Tuesday, January 5, 2010

How to Use Those Found Coupons

So, now you know some great ways to find coupons.  Now, how can 25 cents here and there really make a difference?  Here are a few pointers to get you started.  In a typical grocery shopping trip, I spend $40 and save $20.  If you are just joining in today, you can read my recent posts regarding where to find coupons here and here.

Coupon Savings Tips:
  • Make a plan.  Decide what meals will be eaten this week.  Decide what paper goods you will need.  Use store circulars to find what items are on sale and plan meals around those sales.  
  • Make a list.  List what items you need to purchase.  I find it helpful to sift through my coupons as I make this list.  I make a note or a mark by each item that I have a coupon for.    Print lists of coupons that are loaded on your shopper card and notate those on the list as well.  Remember, you can pair paper coupons with electronic coupons.
  • Get coupons ready. I have an envelope for each store I will visit in a given day.  I put the coupons I plan to use in those envelopes.  I do carry all my coupons with me because I am notorious for forgetting something important.
  • Stick to the list.  Those impulse items can really add up!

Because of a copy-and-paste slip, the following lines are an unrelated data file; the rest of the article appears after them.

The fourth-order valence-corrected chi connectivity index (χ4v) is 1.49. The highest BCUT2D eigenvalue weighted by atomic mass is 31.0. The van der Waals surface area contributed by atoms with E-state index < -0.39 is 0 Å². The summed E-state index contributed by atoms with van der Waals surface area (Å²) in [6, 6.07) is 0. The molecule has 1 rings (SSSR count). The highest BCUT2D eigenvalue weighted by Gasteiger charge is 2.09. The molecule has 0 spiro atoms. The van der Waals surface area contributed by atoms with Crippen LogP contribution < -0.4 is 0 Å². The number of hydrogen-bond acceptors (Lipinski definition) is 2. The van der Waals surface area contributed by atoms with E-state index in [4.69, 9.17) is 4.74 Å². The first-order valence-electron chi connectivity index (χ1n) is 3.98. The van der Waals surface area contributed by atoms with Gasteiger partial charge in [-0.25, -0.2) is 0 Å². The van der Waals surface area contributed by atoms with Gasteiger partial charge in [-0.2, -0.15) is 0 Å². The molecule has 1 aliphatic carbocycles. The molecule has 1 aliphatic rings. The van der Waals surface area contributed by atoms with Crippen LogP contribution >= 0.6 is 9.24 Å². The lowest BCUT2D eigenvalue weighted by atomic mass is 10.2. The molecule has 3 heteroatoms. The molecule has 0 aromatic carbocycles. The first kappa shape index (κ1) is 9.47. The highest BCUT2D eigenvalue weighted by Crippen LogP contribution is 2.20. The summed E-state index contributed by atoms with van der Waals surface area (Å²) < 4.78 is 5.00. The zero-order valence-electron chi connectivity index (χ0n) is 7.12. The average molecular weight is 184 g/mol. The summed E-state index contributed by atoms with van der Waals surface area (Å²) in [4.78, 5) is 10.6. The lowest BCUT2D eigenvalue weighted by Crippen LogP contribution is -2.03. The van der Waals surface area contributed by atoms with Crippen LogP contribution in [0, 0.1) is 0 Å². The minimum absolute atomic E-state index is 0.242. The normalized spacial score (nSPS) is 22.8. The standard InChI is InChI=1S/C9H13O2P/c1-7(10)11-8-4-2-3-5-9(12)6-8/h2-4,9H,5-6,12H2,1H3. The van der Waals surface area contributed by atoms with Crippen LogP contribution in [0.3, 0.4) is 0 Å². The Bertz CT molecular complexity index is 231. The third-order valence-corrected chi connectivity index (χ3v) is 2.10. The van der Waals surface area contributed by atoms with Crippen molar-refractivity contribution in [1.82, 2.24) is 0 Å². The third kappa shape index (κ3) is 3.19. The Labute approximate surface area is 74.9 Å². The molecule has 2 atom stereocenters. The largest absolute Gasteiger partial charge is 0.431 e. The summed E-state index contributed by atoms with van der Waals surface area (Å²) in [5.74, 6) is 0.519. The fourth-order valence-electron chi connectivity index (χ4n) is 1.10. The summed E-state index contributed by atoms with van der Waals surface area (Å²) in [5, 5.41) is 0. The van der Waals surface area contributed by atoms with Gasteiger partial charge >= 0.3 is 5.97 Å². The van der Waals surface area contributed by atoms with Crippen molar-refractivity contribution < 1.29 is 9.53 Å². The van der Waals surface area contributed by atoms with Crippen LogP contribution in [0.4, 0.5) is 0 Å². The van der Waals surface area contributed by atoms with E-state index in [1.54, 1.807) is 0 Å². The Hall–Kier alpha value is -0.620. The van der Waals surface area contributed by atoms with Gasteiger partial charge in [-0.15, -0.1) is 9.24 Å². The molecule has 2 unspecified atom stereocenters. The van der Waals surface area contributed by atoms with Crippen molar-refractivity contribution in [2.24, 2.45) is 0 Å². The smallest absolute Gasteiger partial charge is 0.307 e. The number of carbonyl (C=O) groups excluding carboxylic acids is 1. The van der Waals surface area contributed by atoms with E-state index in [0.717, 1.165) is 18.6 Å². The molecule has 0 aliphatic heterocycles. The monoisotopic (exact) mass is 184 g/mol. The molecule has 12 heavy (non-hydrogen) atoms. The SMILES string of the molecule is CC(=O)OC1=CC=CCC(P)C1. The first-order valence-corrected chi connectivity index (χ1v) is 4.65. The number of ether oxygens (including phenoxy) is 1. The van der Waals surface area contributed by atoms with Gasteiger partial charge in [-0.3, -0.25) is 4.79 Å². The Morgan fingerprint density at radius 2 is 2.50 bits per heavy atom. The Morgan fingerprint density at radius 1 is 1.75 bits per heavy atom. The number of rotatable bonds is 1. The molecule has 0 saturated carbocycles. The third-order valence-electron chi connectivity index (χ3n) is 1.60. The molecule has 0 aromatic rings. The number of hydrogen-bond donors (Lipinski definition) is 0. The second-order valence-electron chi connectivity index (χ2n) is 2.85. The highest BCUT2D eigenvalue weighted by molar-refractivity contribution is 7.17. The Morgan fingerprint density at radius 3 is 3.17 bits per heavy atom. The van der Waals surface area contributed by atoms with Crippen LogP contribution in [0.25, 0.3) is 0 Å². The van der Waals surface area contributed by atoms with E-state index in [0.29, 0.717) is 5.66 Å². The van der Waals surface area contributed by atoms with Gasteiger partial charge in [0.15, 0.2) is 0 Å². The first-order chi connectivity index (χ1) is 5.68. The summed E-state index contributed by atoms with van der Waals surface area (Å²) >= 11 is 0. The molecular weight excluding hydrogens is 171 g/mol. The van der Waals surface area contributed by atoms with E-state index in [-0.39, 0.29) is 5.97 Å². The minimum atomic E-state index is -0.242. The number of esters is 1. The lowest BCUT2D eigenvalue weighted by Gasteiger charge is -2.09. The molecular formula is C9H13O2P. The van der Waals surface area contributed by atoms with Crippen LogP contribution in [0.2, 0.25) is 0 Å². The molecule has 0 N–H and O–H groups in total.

• Have an idea what your post-coupon total should be.  I carry a small calculator with me.  As I shop, I simply add the cost of items as I add them to my cart.  Before checkout, I organize my coupons and subtract the coupon amounts from my order total.  It isn't an exact science (doesn't figure in tax) but it helps prevent scanning errors or alert me to them so they can be corrected.  
  • Double check the receipt.  On one Kroger trip, I had a coupon for a free item.  The cashier was too lazy to look up the amount so he simply entered $.20 as the amount.  I was tending to Little Man and didn't notice at the time, but looked at my receipt quickly as we left.  Well, my Kroger would have doubled it, so I definitely looked at the receipt more closely.  I took the receipt to customer service and they told me to keep that $.20 and handed me the total amount of the free item in cash.
  • Don't be afraid of customer service.  They are usually more than happy to help.  When you use a coupon, the store gets reimbursed for the full amount of the coupon plus a little bit extra to cover processing.  
  • Consider buying toiletries at places other than the grocery store.  By shopping at Rite Aid and CVS, I have gotten many bottles of shampoo, shave gel, and tubes of toothpaste for free by using their reward systems.
To help with finding what items match up best with sales and coupons, look into using special forums.  One of my favorites is A Full Cup.  Click the picture below to check out this great forum.

I also enjoy using Hot Coupon World, Slick Deals,  and Coupon Mom.

Time to get organized and get shopping!  Happy deal hunting!


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